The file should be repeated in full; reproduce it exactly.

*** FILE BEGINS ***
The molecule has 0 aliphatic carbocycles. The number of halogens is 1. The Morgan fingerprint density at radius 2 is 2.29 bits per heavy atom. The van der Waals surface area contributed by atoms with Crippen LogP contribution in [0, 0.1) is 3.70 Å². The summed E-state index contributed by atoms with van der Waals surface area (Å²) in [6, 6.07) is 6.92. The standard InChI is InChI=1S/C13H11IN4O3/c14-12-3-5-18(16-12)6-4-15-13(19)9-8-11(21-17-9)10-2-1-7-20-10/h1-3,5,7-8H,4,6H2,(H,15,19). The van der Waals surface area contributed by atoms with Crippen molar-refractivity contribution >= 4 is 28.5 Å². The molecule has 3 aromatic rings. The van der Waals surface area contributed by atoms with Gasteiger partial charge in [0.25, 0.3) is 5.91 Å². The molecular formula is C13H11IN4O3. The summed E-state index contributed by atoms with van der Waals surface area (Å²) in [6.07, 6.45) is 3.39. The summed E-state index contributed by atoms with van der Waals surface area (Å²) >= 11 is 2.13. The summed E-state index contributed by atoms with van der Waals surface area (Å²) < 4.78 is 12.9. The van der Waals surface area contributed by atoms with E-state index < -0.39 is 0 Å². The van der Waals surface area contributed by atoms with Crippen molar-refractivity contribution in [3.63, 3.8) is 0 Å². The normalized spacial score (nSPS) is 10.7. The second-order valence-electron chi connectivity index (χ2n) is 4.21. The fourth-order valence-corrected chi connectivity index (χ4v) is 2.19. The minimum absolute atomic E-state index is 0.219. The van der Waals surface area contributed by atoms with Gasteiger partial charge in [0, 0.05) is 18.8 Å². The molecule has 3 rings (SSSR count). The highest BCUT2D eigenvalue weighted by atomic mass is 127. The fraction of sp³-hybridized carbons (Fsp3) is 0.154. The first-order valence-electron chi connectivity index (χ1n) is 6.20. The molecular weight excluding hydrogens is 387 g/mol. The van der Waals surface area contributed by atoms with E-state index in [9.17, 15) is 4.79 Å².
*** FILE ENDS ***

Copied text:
The molecule has 0 aliphatic carbocycles. The number of halogens is 1. The Morgan fingerprint density at radius 2 is 2.29 bits per heavy atom. The van der Waals surface area contributed by atoms with Crippen LogP contribution in [0, 0.1) is 3.70 Å². The summed E-state index contributed by atoms with van der Waals surface area (Å²) in [6, 6.07) is 6.92. The standard InChI is InChI=1S/C13H11IN4O3/c14-12-3-5-18(16-12)6-4-15-13(19)9-8-11(21-17-9)10-2-1-7-20-10/h1-3,5,7-8H,4,6H2,(H,15,19). The van der Waals surface area contributed by atoms with Crippen molar-refractivity contribution >= 4 is 28.5 Å². The molecule has 3 aromatic rings. The van der Waals surface area contributed by atoms with Gasteiger partial charge in [0.25, 0.3) is 5.91 Å². The molecular formula is C13H11IN4O3. The summed E-state index contributed by atoms with van der Waals surface area (Å²) in [6.07, 6.45) is 3.39. The summed E-state index contributed by atoms with van der Waals surface area (Å²) >= 11 is 2.13. The summed E-state index contributed by atoms with van der Waals surface area (Å²) < 4.78 is 12.9. The van der Waals surface area contributed by atoms with E-state index < -0.39 is 0 Å². The van der Waals surface area contributed by atoms with Crippen molar-refractivity contribution in [3.63, 3.8) is 0 Å². The normalized spacial score (nSPS) is 10.7. The second-order valence-electron chi connectivity index (χ2n) is 4.21. The fourth-order valence-corrected chi connectivity index (χ4v) is 2.19. The minimum absolute atomic E-state index is 0.219. The van der Waals surface area contributed by atoms with Gasteiger partial charge in [0, 0.05) is 18.8 Å². The molecule has 3 rings (SSSR count). The highest BCUT2D eigenvalue weighted by atomic mass is 127. The fraction of sp³-hybridized carbons (Fsp3) is 0.154. The first-order valence-electron chi connectivity index (χ1n) is 6.20. The molecular weight excluding hydrogens is 387 g/mol. The van der Waals surface area contributed by atoms with E-state index in [9.17, 15) is 4.79 Å².